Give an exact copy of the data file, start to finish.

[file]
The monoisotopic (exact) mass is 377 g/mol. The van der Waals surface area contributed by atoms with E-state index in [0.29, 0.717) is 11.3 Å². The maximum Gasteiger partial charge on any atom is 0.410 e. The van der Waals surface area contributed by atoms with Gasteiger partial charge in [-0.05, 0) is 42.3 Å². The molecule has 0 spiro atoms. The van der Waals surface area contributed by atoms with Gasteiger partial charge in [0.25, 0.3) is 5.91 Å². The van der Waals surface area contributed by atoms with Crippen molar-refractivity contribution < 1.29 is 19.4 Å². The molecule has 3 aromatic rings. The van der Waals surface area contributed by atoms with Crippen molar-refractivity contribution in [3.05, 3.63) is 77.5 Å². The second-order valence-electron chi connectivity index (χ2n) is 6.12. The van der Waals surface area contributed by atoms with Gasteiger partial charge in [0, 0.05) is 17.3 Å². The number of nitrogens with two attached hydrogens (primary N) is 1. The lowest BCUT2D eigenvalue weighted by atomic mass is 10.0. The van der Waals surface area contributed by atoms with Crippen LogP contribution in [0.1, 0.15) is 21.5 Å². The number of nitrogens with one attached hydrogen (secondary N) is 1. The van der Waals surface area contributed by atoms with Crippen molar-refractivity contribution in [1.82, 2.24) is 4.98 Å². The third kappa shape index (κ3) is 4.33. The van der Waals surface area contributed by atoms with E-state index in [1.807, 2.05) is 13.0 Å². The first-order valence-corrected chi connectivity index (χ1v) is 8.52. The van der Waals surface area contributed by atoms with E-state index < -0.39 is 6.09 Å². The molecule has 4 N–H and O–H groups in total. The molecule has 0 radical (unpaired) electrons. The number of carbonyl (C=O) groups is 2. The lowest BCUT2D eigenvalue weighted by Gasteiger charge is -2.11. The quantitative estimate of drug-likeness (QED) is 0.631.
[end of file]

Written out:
The monoisotopic (exact) mass is 377 g/mol. The van der Waals surface area contributed by atoms with E-state index in [0.29, 0.717) is 11.3 Å². The maximum Gasteiger partial charge on any atom is 0.410 e. The van der Waals surface area contributed by atoms with Gasteiger partial charge in [-0.05, 0) is 42.3 Å². The molecule has 0 spiro atoms. The van der Waals surface area contributed by atoms with Gasteiger partial charge in [0.25, 0.3) is 5.91 Å². The van der Waals surface area contributed by atoms with Crippen molar-refractivity contribution < 1.29 is 19.4 Å². The molecule has 3 aromatic rings. The van der Waals surface area contributed by atoms with Crippen molar-refractivity contribution in [3.05, 3.63) is 77.5 Å². The second-order valence-electron chi connectivity index (χ2n) is 6.12. The van der Waals surface area contributed by atoms with Gasteiger partial charge in [0, 0.05) is 17.3 Å². The number of nitrogens with two attached hydrogens (primary N) is 1. The lowest BCUT2D eigenvalue weighted by atomic mass is 10.0. The van der Waals surface area contributed by atoms with Crippen LogP contribution in [0.1, 0.15) is 21.5 Å². The number of nitrogens with one attached hydrogen (secondary N) is 1. The van der Waals surface area contributed by atoms with Crippen molar-refractivity contribution in [1.82, 2.24) is 4.98 Å². The third kappa shape index (κ3) is 4.33. The van der Waals surface area contributed by atoms with E-state index in [1.807, 2.05) is 13.0 Å². The first-order valence-corrected chi connectivity index (χ1v) is 8.52. The van der Waals surface area contributed by atoms with E-state index < -0.39 is 6.09 Å². The molecule has 4 N–H and O–H groups in total. The molecule has 0 radical (unpaired) electrons. The number of carbonyl (C=O) groups is 2. The lowest BCUT2D eigenvalue weighted by Gasteiger charge is -2.11. The quantitative estimate of drug-likeness (QED) is 0.631.